Iowa Football

Iowa football Stat Pak: The Hawkeyes take a shot with Schott

The walk-on from North Linn got the call up after injury and stood strong in his first big time as a Hawkeye

IOWA CITY — Iowa is the fan base that tracks, loves and appreciates its offensive linemen.

How much so? When the Hawkeyes finished off an undefeated Big Ten season with a victory over Minnesota at the Metrodome in 2002, Iowa fans celebrated by carrying a) the coach, b) the quarterback or c) offensive linemen?

This question doesn’t come up if the answer isn’t c. That’s how that works.

So, when left offensive tackle Alaric Jackson went down in the second series of the No. 20 Hawkeyes’ 38-14 victory over Miami (Ohio) on Saturday night at Kinnick Stadium, it got everyone’s attention.

Iowa head coach Kirk Ferentz didn’t have a definitive answer on Jackson’s health late Saturday night.

“We don’t know right now what the extent of it is,” Ferentz said. “There’s no sense worrying about it right now. We’ll keep our fingers crossed.”

On the “Sunday Conversaton with Kirk Ferentz” on hawkeyesports.com, Ferentz said it didn’t look like surgery was needed, but that Jackson may miss a few weeks.

Junior Tristan Wirfs believes his tackle partner will be back for Saturday’s Big Ten opener against Rutgers (1-0), but he’s also not an MRI machine.

Jackson, a three-year starter and all-Big Ten performer in 2018, will be filed into “day-to-day” and that’s where Iowa (1-0) will hope his prognosis stays.

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Beyond that, in the first quarter of the opener, Kinnick was silent with Jackson on the turf. Talk about “indispensable players,” the left tackle protects the quarterback’s blindside and Jackson is exceedingly good at it.

Senior Levi Paulsen, the all-time journeyman tackle for the Hawkeyes, moved from right guard to right tackle, a position he’s played a few times in his career when injury has struck. Wirfs moved to left tackle.

The guy who came in and played right guard was Kyler Schott. He’s a 6-2, 290-pound walk-on sophomore who attended North Linn High School and lives in Coggon. It’s OK if you didn’t know him. He’s a walk-on offensive lineman and a guard to boot. That is the definition of college football anonymity.

His teammates sure know him. And you know what? They absolutely love him.

“We always call him Jack Black because when he first got here, his beard was trimmed, he had shorter hair and he looked just like Jack Black,” Wirfs said. “I think that’s his personality. He’s a real funny guy, down to earth, can talk to anybody. I love him.”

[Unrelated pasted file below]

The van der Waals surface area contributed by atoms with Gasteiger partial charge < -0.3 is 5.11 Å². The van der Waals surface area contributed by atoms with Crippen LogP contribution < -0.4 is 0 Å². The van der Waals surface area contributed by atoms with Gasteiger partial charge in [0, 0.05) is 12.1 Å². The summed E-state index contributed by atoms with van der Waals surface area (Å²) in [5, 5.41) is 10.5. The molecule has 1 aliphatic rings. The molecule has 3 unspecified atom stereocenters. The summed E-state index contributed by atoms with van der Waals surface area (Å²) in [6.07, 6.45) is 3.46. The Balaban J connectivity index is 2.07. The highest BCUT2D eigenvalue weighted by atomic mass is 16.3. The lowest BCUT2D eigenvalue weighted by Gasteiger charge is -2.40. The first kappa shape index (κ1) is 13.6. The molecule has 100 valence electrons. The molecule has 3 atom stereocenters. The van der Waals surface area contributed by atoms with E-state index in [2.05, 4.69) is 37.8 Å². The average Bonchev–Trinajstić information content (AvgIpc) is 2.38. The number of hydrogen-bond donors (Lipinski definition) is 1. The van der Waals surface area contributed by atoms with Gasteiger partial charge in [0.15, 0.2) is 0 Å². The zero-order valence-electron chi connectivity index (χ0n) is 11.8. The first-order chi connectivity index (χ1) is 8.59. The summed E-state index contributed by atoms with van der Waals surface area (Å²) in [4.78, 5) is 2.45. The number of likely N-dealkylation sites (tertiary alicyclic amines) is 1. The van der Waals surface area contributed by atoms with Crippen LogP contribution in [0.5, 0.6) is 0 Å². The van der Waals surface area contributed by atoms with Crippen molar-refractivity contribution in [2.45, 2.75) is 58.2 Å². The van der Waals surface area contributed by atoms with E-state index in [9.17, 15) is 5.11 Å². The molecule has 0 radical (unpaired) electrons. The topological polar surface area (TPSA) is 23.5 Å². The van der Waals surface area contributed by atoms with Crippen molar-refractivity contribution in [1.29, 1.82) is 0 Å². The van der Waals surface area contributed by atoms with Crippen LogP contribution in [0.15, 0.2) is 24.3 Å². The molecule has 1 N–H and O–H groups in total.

Two Hawkeye people you are incredibly familiar with called Schott his nickname.

“They moved one of the Paulsens out and they put ‘Shooter’ in there,” defensive end A.J. Epenesa said. “Shooter? He’s about 6-foot, 6-1 and maybe 6-2 on a good day. Long hair. Looks good. A big burly beard. One of my best friends on the team.

“Typical Iowa guy, a walk-on who works hard. Strong, really strong. Put him on an incline bench and see what he can put up.”

Ferentz noticed.

“Shooter was in there getting some reps,” Ferentz said.

A couple of things about Schott: He grew up with a pair of older brothers (Jordan and Brendan) who were athletes at North Linn (Brendan is a teacher at the school and is head wrestling coach). His uncle is Curt Ritchie, longtime football coach at Williamsburg.

Schott was the North Linn ball boy when his brothers played at North Linn.

“Getting to play next to him was pretty special,” said Wirfs, a Mount Vernon prep who grew up wrestling with Schott at kids meets. “I’m getting all giddy (being able to talk about this). We do everything together. Worked together a lot this summer.”

Wirfs and Schott will still wrestle on occasion.

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Ferentz said the goal was to play a lot of bodies on the O-line, but obviously without Jackson’s injury. If you count the last series, which was deep in Iowa territory with a 38-14 lead and just a minute on the clock, the Hawkeyes played six combinations of O-linemen. Wirfs moved to left tackle and played it without a blip. Sophomore Mark Kallenberger saw time at left tackle. Freshmen Cody Ince and Justin Britt saw time at the guard positions in the second half.